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UPDATED: Meng Wanzhou leaves Vancouver after striking deal with U.S.

“It appears that this extradition proceeding has reached its final chapter,” Crown prosecutor says
meng-wanzhou
Huawei Technologies Co. Ltd. CFO Meng Wanzhou was arrested at Vancouver International Airport on Dec. 1, 2018.

Huawei Technologies CFO Meng Wanzhou has been officially discharged from her extradition case by judge Heather Holmes.

Holmes made the announcement after a brief hearing this afternoon in the wake of the U.S. reaching a deferred prosecution agreement with Meng that will allow the Chinese tech executive to return to China.

“It appears that this extradition proceeding has reached its final chapter,” said Crown counsel John Gibb-Carsley said after telling the court that the authority to proceed in the case has been withdrawn from the Attorney General’s Office.

In a short speech outside the court, Meng said her life in the past three years had been "turned upside down."

She thanked her supporters and the Chinese embassy in Canada for making her time in Vancouver comfortable with "kindness." She then left with her team. The entire Vancouver court appearance took less than 20 minutes to complete.

The Chinese tech exec then left the courthouse in her usual black SUV security detail. Various reports indicated she headed straight to Vancouver International Airport, where she left Canada after almost three years of fighting extradition to the United States.

Meng appeared in a virtual U.S. court proceeding earlier this morning, where she pleaded not guilty to charges of fraud and money laundering. But prosecutors said that they have agreed to defer prosecution on the case to Dec.1, 2022 - exactly four years after her arrest in Vancouver.

As part of the agreement, Meng has agreed to a number of obligations. If she does not violate them before the 2022 date, U.S. prosecutors have agreed to drop the case against her.

Meng has also agreed not to challenge a statement of facts presented by prosecutors. Those statements include an admission where Meng knowingly misrepresented Huawei’s relationship with subsidiary Skycom to HSBC in 2013 - and that Meng failed to “retract or amend” any of the false statements.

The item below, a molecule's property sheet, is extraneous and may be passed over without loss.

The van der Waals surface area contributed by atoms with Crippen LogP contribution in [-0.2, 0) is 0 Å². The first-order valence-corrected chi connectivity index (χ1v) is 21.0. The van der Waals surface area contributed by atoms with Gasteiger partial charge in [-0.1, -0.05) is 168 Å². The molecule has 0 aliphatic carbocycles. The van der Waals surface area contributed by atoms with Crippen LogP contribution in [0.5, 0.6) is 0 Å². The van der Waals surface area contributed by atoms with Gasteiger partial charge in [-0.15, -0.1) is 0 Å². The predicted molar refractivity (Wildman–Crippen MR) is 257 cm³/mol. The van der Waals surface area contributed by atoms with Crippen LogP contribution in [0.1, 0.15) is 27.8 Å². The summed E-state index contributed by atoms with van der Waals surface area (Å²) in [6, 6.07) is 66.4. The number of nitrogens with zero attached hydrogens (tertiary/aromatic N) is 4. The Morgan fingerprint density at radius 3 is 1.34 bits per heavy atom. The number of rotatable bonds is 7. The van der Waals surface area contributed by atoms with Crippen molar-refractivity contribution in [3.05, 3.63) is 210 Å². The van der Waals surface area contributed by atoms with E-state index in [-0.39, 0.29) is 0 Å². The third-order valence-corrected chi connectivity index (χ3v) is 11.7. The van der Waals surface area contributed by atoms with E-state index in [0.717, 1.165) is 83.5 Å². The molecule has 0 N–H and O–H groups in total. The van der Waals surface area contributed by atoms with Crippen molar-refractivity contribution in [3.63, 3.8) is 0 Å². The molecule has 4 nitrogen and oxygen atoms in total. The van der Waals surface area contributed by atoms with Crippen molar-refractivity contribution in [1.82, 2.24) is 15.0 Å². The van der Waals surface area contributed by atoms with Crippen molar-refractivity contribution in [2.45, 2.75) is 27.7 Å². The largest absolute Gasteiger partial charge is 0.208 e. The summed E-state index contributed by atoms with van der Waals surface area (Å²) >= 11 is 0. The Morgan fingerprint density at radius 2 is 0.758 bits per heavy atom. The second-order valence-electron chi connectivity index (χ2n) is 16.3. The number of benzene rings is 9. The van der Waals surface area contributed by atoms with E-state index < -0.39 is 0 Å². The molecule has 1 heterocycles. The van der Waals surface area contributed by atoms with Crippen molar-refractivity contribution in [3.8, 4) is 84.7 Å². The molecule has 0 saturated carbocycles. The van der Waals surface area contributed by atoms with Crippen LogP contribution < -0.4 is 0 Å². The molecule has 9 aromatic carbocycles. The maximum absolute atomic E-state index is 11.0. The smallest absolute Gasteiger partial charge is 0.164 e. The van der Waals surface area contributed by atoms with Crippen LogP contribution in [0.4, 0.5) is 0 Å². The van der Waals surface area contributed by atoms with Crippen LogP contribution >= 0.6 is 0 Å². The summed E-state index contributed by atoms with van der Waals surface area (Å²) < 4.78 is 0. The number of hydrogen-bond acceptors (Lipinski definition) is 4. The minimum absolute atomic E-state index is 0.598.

”In entering into the deferred prosecution agreement, Meng has taken responsibility for her principal role in perpetrating a scheme to defraud a global financial institution,” said Acting U.S. Attorney Nicole Boeckmann for the Eastern District of New York in a written statement.

“This Deferred Prosecution Agreement will lead to the end of the ongoing extradition proceedings in Canada, which otherwise could have continued for many months, if not years,” said Acting Assistant Attorney General Mark J. Lesko for the Justice Department’s National Security Division in the same U.S. statement.

Reports from last week indicated that a deal to defer her charges of fraud and money laundering from the United States was again under discussion between the two sides, and the Huawei executive‘s U.S. lawyers later confirmed a deal has in fact been reached. They also reiterated Meng remains confident in her innocence.

”I'm very pleased that Sabrina Meng and the U.S. Department of Justice have reached a deferred prosecution agreement (DPA) and it has been approved by Judge Donnelly,” said lawyer William W. Taylor III.

“Under the terms of this agreement, Ms. Meng will not be prosecuted further in the United States and the extradition proceedings in Canada will be terminated. She has not pleaded guilty and we fully expect the indictment will be dismissed with prejudice after fourteen months. Now, she will be free to return home to be with her family.”

In U.S. court, authorities said they will now recommend the release of Meng on personal recognizance bond - and a withdrawal of the extradition request will be filed with the Canadian Department of Justice. U.S. judge Ann Donnelly accepted the agreement, officially setting in motion the likely end of Meng’s extradition case.

A personal recognizance, in U.S. legal terms, is “a release, without the requirement of a posting bail, based on a written promise by the defendant to appear in court when required to do so,” according to a description by the Cornell Law School.

On the Canadian front, B.C. Supreme Court has announced at 11:36 a.m. that a 2pm hearing on the extradition case was to take place at the Vancouver courthouse. Given the developments, most expected the eventual outcome - that Meng will have had her extradition stayed.

Meng left her Shaughnessy home at approximately 9:19 a.m. this morning, escorted by Huawei officials and her usual court-appointed security detail. She did not respond to questions, simply greeting the photographers gathered at her driveway entrance with a “good morning, everyone.”

The Meng case has been one of the highest-profile extradition cases in Canadian history since her arrest in Vancouver on December 1, 2018. The case – where Canadian authorities arrested Meng on a U.S. extradition request – dragged Canada-China relations to an all-time low and put Ottawa in the middle of a global dispute between Washington and Beijing.

Meng has maintained her innocence regarding accusations of wrongdoing surrounding a Huawei subsidiary’s business dealings in Iran. She was originally scheduled to appear October 21 in a case-management hearing in her extradition proceedings to determine when Canadian courts will announce the decision on her case.

It was initially unclear whether the development will affect the possible release of Michael Kovrig and Michael Spavor, two Canadians held by Beijing on espionage charges since Meng’s arrest in Canada. But late Friday, Canadian Prime Minister Justin Trudeau announced the two Michaels have indeed been released and are on their way back to Canada as Meng makes her way back to China.